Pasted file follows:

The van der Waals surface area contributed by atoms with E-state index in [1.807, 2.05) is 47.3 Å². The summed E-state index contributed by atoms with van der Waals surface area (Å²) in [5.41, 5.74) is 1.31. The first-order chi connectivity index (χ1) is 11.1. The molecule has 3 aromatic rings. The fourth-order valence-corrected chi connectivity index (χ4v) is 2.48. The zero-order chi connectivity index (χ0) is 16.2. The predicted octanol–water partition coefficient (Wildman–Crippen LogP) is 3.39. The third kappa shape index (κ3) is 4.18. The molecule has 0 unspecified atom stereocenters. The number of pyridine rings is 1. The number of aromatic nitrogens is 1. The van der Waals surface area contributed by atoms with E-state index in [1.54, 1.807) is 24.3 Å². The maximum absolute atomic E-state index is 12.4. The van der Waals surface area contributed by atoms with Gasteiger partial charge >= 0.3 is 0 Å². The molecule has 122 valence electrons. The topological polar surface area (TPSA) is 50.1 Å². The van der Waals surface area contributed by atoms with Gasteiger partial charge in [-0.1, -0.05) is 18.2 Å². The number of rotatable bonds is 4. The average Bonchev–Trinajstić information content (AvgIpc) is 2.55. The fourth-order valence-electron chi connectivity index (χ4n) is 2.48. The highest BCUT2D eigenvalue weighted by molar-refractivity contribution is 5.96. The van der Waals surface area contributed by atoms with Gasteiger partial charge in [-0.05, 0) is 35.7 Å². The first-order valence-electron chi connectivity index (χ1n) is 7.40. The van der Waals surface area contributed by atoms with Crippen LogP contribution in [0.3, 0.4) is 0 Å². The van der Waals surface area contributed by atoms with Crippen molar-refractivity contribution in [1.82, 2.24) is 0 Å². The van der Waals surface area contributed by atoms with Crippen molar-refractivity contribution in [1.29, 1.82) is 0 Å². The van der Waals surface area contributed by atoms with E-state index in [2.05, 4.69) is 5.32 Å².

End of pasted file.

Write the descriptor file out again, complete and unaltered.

The van der Waals surface area contributed by atoms with E-state index in [1.807, 2.05) is 47.3 Å². The summed E-state index contributed by atoms with van der Waals surface area (Å²) in [5.41, 5.74) is 1.31. The first-order chi connectivity index (χ1) is 11.1. The molecule has 3 aromatic rings. The fourth-order valence-corrected chi connectivity index (χ4v) is 2.48. The zero-order chi connectivity index (χ0) is 16.2. The predicted octanol–water partition coefficient (Wildman–Crippen LogP) is 3.39. The third kappa shape index (κ3) is 4.18. The molecule has 0 unspecified atom stereocenters. The number of pyridine rings is 1. The number of aromatic nitrogens is 1. The van der Waals surface area contributed by atoms with E-state index in [1.54, 1.807) is 24.3 Å². The maximum absolute atomic E-state index is 12.4. The van der Waals surface area contributed by atoms with Gasteiger partial charge >= 0.3 is 0 Å². The molecule has 122 valence electrons. The topological polar surface area (TPSA) is 50.1 Å². The van der Waals surface area contributed by atoms with Gasteiger partial charge in [-0.1, -0.05) is 18.2 Å². The number of rotatable bonds is 4. The average Bonchev–Trinajstić information content (AvgIpc) is 2.55. The fourth-order valence-electron chi connectivity index (χ4n) is 2.48. The highest BCUT2D eigenvalue weighted by molar-refractivity contribution is 5.96. The van der Waals surface area contributed by atoms with Gasteiger partial charge in [-0.05, 0) is 35.7 Å². The first-order valence-electron chi connectivity index (χ1n) is 7.40. The van der Waals surface area contributed by atoms with Crippen LogP contribution in [0.3, 0.4) is 0 Å². The van der Waals surface area contributed by atoms with Crippen molar-refractivity contribution in [1.82, 2.24) is 0 Å². The van der Waals surface area contributed by atoms with Crippen molar-refractivity contribution in [1.29, 1.82) is 0 Å². The van der Waals surface area contributed by atoms with E-state index in [2.05, 4.69) is 5.32 Å².